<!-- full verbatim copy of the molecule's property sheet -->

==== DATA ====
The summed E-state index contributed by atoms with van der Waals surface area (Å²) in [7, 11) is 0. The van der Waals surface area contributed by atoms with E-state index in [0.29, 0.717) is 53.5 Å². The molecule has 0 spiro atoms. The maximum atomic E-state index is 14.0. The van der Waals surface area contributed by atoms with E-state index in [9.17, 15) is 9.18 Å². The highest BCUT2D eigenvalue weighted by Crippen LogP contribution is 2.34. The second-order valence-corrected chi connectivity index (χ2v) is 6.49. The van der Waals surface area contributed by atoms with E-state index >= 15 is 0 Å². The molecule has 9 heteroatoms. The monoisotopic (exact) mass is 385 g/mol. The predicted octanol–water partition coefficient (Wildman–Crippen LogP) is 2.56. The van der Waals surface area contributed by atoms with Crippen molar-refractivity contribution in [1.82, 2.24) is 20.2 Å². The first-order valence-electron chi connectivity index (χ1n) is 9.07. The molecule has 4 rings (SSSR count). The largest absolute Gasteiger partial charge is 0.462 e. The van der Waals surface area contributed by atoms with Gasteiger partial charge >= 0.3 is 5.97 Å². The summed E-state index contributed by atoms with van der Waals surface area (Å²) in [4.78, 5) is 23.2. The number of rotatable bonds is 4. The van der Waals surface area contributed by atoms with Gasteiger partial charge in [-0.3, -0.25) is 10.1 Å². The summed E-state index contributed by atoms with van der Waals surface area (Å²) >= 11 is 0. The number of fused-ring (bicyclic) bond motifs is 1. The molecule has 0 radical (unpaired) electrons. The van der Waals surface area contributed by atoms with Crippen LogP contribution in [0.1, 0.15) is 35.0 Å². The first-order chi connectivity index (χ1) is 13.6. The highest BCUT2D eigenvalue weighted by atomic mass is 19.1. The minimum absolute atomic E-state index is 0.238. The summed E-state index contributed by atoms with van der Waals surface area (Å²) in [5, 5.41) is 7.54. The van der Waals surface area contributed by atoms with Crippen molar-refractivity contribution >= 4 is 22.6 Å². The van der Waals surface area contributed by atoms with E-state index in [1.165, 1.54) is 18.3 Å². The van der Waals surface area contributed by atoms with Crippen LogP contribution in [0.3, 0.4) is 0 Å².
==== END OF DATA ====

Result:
The summed E-state index contributed by atoms with van der Waals surface area (Å²) in [7, 11) is 0. The van der Waals surface area contributed by atoms with E-state index in [0.29, 0.717) is 53.5 Å². The molecule has 0 spiro atoms. The maximum atomic E-state index is 14.0. The van der Waals surface area contributed by atoms with E-state index in [9.17, 15) is 9.18 Å². The highest BCUT2D eigenvalue weighted by Crippen LogP contribution is 2.34. The second-order valence-corrected chi connectivity index (χ2v) is 6.49. The van der Waals surface area contributed by atoms with E-state index >= 15 is 0 Å². The molecule has 9 heteroatoms. The monoisotopic (exact) mass is 385 g/mol. The predicted octanol–water partition coefficient (Wildman–Crippen LogP) is 2.56. The van der Waals surface area contributed by atoms with Crippen molar-refractivity contribution in [1.82, 2.24) is 20.2 Å². The first-order valence-electron chi connectivity index (χ1n) is 9.07. The molecule has 4 rings (SSSR count). The largest absolute Gasteiger partial charge is 0.462 e. The van der Waals surface area contributed by atoms with Gasteiger partial charge >= 0.3 is 5.97 Å². The summed E-state index contributed by atoms with van der Waals surface area (Å²) in [4.78, 5) is 23.2. The number of rotatable bonds is 4. The van der Waals surface area contributed by atoms with Gasteiger partial charge in [-0.3, -0.25) is 10.1 Å². The summed E-state index contributed by atoms with van der Waals surface area (Å²) >= 11 is 0. The number of fused-ring (bicyclic) bond motifs is 1. The molecule has 0 radical (unpaired) electrons. The van der Waals surface area contributed by atoms with Crippen LogP contribution in [0.1, 0.15) is 35.0 Å². The first-order chi connectivity index (χ1) is 13.6. The highest BCUT2D eigenvalue weighted by atomic mass is 19.1. The minimum absolute atomic E-state index is 0.238. The summed E-state index contributed by atoms with van der Waals surface area (Å²) in [5, 5.41) is 7.54. The van der Waals surface area contributed by atoms with Crippen molar-refractivity contribution >= 4 is 22.6 Å². The van der Waals surface area contributed by atoms with E-state index in [1.165, 1.54) is 18.3 Å². The van der Waals surface area contributed by atoms with Crippen LogP contribution in [0.3, 0.4) is 0 Å².